Japanese Traditional Music
Traditional Japanese music usually refers to Japan's historical folk music. One of the defining characteristics of traditional Japanese music is its sparse rhythm. Regular chords are also absent. It is impossible for a person to beat time to the music. All of the rhythms are ma-based, and silence is an important part of the songs. The focus is on creating music that flows in an attempt to mirror the behavior of nature. It is regular for songs to start off at an extremely slow pace and to pick up speed as they progress. Then, they get slow again before transitioning into long and drawn out finishes.
Traditional Japanese music has three main types, instrumental, court music, and theatrical. One type of theatrical music is Kabuki. Kabuki music can be sub-divided into three categories. The first is Gidayubushi, which is similar to joruri music. Joruri is a type of narrative music that uses shamisen and has four styles. The second type of kabuki music is Shimoza ongaku and is played for kuromisu (lower seats) below the theater stage. Another form of theatrical music is called noh. The hayashi-kata play Noh music. They use taiko, kotsuzumi, fue, and otsuzumi instruments to make the sounds. The oldest Japanese traditional music is gagaku. Gagaku is a form of court music. Gagaku includes dances, songs, and a blend of other genres of Asian music. There are two styles of Gagaku. These are kigaku, which is a form of instrumental music, and Seigaku, which is A form of vocal music.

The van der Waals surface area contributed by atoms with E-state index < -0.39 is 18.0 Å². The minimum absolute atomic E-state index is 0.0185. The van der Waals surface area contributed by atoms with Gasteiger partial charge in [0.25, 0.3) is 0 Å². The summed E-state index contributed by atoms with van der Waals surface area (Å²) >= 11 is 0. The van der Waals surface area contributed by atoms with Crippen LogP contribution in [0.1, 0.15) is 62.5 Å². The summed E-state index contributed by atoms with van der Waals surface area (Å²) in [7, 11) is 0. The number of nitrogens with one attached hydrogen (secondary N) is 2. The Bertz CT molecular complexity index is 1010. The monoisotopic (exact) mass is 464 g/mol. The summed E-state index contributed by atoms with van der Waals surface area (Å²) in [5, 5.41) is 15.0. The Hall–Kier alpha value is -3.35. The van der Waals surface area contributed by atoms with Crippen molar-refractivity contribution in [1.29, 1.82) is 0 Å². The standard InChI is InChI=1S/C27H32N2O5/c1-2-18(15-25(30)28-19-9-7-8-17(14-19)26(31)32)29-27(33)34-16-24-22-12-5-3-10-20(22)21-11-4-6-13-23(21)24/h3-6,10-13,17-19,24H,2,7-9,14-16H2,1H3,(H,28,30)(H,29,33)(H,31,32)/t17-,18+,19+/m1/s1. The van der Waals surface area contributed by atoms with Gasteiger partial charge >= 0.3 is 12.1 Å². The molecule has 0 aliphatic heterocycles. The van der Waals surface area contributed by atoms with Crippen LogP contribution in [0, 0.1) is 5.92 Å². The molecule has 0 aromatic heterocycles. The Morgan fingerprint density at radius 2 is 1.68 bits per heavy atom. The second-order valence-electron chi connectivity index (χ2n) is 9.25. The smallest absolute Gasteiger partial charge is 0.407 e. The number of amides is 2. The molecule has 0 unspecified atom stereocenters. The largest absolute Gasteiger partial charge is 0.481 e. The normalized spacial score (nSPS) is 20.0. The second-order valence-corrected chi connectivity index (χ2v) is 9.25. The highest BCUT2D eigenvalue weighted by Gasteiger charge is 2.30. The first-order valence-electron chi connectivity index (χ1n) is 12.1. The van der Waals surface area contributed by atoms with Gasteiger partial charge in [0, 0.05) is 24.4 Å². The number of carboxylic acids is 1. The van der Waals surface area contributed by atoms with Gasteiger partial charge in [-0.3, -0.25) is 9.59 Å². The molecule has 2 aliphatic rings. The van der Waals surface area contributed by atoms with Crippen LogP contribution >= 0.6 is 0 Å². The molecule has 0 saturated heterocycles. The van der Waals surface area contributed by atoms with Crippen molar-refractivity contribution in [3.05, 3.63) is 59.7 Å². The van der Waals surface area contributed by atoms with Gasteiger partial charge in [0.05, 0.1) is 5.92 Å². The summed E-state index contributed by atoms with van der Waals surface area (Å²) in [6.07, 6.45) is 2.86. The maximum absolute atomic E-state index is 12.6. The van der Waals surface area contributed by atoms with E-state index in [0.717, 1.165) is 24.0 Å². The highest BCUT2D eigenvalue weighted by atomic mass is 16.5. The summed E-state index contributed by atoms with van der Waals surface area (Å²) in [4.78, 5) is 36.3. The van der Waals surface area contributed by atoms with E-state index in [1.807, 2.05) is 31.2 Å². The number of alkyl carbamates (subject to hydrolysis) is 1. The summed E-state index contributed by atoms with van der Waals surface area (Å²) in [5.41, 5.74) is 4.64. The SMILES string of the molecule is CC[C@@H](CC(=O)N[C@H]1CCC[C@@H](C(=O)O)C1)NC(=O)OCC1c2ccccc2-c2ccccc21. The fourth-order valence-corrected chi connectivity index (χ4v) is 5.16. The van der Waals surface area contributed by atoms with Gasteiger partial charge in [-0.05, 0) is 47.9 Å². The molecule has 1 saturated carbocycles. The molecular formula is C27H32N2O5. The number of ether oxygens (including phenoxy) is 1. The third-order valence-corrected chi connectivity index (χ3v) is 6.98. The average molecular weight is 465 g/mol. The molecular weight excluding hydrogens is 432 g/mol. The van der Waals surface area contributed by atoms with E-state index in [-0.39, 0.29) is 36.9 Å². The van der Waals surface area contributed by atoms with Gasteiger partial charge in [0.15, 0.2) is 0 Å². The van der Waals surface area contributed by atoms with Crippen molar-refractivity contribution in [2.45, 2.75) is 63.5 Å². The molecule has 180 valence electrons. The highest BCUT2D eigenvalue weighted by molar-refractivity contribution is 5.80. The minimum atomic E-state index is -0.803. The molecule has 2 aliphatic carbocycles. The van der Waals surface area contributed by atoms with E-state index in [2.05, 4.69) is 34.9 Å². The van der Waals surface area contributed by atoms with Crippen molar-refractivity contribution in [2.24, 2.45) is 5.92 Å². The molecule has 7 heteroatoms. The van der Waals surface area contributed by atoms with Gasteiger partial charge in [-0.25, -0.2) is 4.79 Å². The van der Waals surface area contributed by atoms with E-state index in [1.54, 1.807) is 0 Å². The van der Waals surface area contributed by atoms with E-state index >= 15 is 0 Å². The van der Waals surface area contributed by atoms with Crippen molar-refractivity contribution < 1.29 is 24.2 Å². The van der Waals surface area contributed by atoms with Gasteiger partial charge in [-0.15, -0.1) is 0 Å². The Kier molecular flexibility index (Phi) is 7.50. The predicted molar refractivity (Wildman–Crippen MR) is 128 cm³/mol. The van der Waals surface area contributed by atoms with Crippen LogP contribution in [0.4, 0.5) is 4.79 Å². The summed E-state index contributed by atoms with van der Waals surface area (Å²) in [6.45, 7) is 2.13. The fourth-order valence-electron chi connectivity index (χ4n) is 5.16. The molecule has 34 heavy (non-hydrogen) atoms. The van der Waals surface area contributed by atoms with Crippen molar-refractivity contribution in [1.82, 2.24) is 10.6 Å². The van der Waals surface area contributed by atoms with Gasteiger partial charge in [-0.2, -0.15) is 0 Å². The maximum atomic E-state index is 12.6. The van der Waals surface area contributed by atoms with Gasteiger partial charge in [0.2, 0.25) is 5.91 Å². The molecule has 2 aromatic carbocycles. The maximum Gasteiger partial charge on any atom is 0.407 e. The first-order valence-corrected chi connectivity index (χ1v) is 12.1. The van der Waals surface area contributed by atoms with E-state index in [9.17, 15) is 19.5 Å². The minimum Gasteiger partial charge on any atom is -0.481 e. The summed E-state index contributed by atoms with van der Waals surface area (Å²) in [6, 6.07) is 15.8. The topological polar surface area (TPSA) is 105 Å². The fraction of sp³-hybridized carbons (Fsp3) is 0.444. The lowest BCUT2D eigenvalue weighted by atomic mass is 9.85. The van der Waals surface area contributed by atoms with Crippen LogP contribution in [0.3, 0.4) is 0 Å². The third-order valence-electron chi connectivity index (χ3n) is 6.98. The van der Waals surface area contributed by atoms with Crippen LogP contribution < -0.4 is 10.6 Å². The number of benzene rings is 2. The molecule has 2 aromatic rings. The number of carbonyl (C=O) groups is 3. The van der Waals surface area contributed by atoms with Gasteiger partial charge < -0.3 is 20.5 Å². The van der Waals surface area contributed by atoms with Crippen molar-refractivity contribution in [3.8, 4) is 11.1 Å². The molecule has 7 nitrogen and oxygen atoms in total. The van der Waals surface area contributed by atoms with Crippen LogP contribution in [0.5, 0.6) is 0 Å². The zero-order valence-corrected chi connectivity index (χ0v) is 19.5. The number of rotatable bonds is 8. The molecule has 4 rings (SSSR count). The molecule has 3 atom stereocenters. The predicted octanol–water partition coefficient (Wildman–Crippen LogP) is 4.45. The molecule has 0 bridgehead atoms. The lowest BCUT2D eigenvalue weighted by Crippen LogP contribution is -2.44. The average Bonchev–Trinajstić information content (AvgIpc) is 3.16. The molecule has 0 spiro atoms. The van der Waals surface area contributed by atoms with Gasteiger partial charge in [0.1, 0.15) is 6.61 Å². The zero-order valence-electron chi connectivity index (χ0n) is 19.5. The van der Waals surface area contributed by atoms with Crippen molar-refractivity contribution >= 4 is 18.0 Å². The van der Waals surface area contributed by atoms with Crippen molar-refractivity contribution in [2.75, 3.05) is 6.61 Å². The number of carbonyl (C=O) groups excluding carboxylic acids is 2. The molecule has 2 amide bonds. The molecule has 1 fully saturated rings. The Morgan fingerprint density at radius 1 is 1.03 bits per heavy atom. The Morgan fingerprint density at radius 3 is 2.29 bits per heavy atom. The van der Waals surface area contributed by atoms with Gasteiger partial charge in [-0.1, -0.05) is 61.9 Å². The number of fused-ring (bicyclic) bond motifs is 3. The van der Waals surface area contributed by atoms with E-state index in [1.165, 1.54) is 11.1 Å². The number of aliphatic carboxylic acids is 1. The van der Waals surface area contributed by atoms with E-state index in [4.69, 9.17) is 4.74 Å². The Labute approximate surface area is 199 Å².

Some traditional Japanese music originated in other countries. An example of this is shomyo. Shomyo is a type of Buddhist song that is known for being a melody that is added to a sutra. Shomyo originated in India and came to Japan during the country's Nara period. An interesting fact about shomyo is that it doesn't use any musical instruments. Instead, the song is sung by Buddhist monks.
Historical Japanese folk music is strongly-influenced by music from China. This is because many of the musical instruments which are popular in Japanese music first came from China. These instruments include koto, shakuhachi, and wadaiko drums. A koto is a stringed instrument that shares a similarity to China's guzheng. It is Japan's national instrument and is made with kiri wood. It uses thirteen strings over thirteen bridges that are movable over the instrument's width. Picks on three fingers are used to play it. Wadaiko is the name for the traditional style of Japanese drumming and the particular drums themselves. The world's most famous wadaiko drumming group is Kodo (heartbeat). A shakuhachi is a flute that is used in traditional Japanese music. Shakuhachi are usually made from bamboo, but can also be made from other materials. These instruments were originally used by Buddhist monks to practice suizen (blowing meditation).
Japanese music has a long tradition and great diversity.